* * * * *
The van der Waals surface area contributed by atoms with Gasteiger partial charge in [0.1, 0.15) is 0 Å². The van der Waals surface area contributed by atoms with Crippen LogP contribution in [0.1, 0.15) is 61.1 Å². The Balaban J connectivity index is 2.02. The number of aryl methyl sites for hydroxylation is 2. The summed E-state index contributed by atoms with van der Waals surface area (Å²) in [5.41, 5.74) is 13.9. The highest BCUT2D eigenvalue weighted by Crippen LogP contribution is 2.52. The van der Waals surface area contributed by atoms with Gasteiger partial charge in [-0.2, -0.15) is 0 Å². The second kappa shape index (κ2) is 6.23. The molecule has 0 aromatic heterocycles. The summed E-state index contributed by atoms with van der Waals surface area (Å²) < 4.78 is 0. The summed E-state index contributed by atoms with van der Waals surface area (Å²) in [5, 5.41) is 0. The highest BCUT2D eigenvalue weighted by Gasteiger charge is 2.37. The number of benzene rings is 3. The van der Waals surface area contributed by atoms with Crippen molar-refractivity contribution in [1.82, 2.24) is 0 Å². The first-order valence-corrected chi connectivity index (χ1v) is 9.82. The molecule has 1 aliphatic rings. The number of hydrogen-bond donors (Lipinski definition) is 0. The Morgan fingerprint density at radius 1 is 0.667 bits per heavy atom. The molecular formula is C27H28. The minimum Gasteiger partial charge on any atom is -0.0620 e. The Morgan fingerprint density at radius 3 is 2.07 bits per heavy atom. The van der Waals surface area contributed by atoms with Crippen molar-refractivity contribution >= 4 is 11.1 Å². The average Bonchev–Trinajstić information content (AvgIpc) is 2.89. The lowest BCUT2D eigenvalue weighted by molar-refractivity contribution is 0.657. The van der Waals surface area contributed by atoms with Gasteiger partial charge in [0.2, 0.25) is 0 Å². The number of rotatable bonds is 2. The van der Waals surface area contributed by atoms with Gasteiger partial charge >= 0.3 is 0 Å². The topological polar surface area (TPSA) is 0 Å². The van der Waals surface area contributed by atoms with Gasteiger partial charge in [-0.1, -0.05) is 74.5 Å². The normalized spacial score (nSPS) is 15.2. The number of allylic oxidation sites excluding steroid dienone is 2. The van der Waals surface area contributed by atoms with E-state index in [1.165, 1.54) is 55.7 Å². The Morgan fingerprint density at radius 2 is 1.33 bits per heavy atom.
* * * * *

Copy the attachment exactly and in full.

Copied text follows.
The van der Waals surface area contributed by atoms with Gasteiger partial charge in [0.1, 0.15) is 0 Å². The van der Waals surface area contributed by atoms with Crippen LogP contribution in [0.1, 0.15) is 61.1 Å². The Balaban J connectivity index is 2.02. The number of aryl methyl sites for hydroxylation is 2. The summed E-state index contributed by atoms with van der Waals surface area (Å²) in [5.41, 5.74) is 13.9. The highest BCUT2D eigenvalue weighted by Crippen LogP contribution is 2.52. The van der Waals surface area contributed by atoms with Gasteiger partial charge in [-0.2, -0.15) is 0 Å². The second kappa shape index (κ2) is 6.23. The molecule has 0 aromatic heterocycles. The summed E-state index contributed by atoms with van der Waals surface area (Å²) < 4.78 is 0. The summed E-state index contributed by atoms with van der Waals surface area (Å²) in [5, 5.41) is 0. The highest BCUT2D eigenvalue weighted by Gasteiger charge is 2.37. The number of benzene rings is 3. The van der Waals surface area contributed by atoms with Crippen molar-refractivity contribution in [1.82, 2.24) is 0 Å². The first-order valence-corrected chi connectivity index (χ1v) is 9.82. The molecule has 1 aliphatic rings. The number of hydrogen-bond donors (Lipinski definition) is 0. The Morgan fingerprint density at radius 1 is 0.667 bits per heavy atom. The molecular formula is C27H28. The minimum Gasteiger partial charge on any atom is -0.0620 e. The Morgan fingerprint density at radius 3 is 2.07 bits per heavy atom. The van der Waals surface area contributed by atoms with Crippen molar-refractivity contribution >= 4 is 11.1 Å². The average Bonchev–Trinajstić information content (AvgIpc) is 2.89. The lowest BCUT2D eigenvalue weighted by molar-refractivity contribution is 0.657. The van der Waals surface area contributed by atoms with Gasteiger partial charge in [0.2, 0.25) is 0 Å². The number of rotatable bonds is 2. The van der Waals surface area contributed by atoms with Gasteiger partial charge >= 0.3 is 0 Å². The topological polar surface area (TPSA) is 0 Å². The van der Waals surface area contributed by atoms with Gasteiger partial charge in [-0.1, -0.05) is 74.5 Å². The normalized spacial score (nSPS) is 15.2. The number of allylic oxidation sites excluding steroid dienone is 2. The van der Waals surface area contributed by atoms with E-state index in [1.165, 1.54) is 55.7 Å². The Morgan fingerprint density at radius 2 is 1.33 bits per heavy atom.